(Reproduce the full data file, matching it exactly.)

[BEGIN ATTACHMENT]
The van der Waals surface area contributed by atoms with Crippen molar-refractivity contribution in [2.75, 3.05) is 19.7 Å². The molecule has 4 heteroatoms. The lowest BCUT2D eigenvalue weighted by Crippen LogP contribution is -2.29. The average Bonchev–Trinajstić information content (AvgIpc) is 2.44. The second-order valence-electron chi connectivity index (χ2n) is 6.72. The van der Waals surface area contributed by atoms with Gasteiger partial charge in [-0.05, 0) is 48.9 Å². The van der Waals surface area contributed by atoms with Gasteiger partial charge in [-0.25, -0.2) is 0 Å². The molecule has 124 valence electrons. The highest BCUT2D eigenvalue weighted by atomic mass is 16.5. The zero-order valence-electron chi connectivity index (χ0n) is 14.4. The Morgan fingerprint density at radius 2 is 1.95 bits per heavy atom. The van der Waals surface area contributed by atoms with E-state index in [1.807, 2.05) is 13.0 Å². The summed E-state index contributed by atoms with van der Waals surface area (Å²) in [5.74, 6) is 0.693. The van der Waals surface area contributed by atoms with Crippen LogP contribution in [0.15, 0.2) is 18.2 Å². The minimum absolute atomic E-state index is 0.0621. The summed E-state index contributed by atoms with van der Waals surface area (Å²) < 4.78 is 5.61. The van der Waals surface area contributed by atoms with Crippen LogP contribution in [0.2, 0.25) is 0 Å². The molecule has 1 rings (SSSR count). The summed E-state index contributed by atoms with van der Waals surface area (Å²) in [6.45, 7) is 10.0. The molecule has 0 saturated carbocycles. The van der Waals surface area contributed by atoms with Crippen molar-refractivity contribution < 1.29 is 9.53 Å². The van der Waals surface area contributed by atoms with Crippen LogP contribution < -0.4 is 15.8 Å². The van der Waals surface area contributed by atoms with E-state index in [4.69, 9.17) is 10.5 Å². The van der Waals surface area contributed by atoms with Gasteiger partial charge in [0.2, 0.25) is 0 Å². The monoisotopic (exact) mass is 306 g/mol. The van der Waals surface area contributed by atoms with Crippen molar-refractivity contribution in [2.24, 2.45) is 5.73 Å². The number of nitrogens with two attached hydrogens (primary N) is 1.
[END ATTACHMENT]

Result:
The van der Waals surface area contributed by atoms with Crippen molar-refractivity contribution in [2.75, 3.05) is 19.7 Å². The molecule has 4 heteroatoms. The lowest BCUT2D eigenvalue weighted by Crippen LogP contribution is -2.29. The average Bonchev–Trinajstić information content (AvgIpc) is 2.44. The second-order valence-electron chi connectivity index (χ2n) is 6.72. The van der Waals surface area contributed by atoms with Gasteiger partial charge in [-0.05, 0) is 48.9 Å². The van der Waals surface area contributed by atoms with Gasteiger partial charge in [-0.25, -0.2) is 0 Å². The molecule has 124 valence electrons. The highest BCUT2D eigenvalue weighted by atomic mass is 16.5. The zero-order valence-electron chi connectivity index (χ0n) is 14.4. The Morgan fingerprint density at radius 2 is 1.95 bits per heavy atom. The van der Waals surface area contributed by atoms with E-state index in [1.807, 2.05) is 13.0 Å². The summed E-state index contributed by atoms with van der Waals surface area (Å²) in [5.74, 6) is 0.693. The van der Waals surface area contributed by atoms with Crippen LogP contribution in [0.15, 0.2) is 18.2 Å². The minimum absolute atomic E-state index is 0.0621. The summed E-state index contributed by atoms with van der Waals surface area (Å²) < 4.78 is 5.61. The van der Waals surface area contributed by atoms with Crippen LogP contribution in [0.2, 0.25) is 0 Å². The molecule has 1 rings (SSSR count). The summed E-state index contributed by atoms with van der Waals surface area (Å²) in [6.45, 7) is 10.0. The molecule has 0 saturated carbocycles. The van der Waals surface area contributed by atoms with Crippen molar-refractivity contribution < 1.29 is 9.53 Å². The van der Waals surface area contributed by atoms with Crippen LogP contribution < -0.4 is 15.8 Å². The van der Waals surface area contributed by atoms with E-state index in [4.69, 9.17) is 10.5 Å². The van der Waals surface area contributed by atoms with Gasteiger partial charge in [0.2, 0.25) is 0 Å². The monoisotopic (exact) mass is 306 g/mol. The van der Waals surface area contributed by atoms with Crippen molar-refractivity contribution in [2.24, 2.45) is 5.73 Å². The number of nitrogens with two attached hydrogens (primary N) is 1.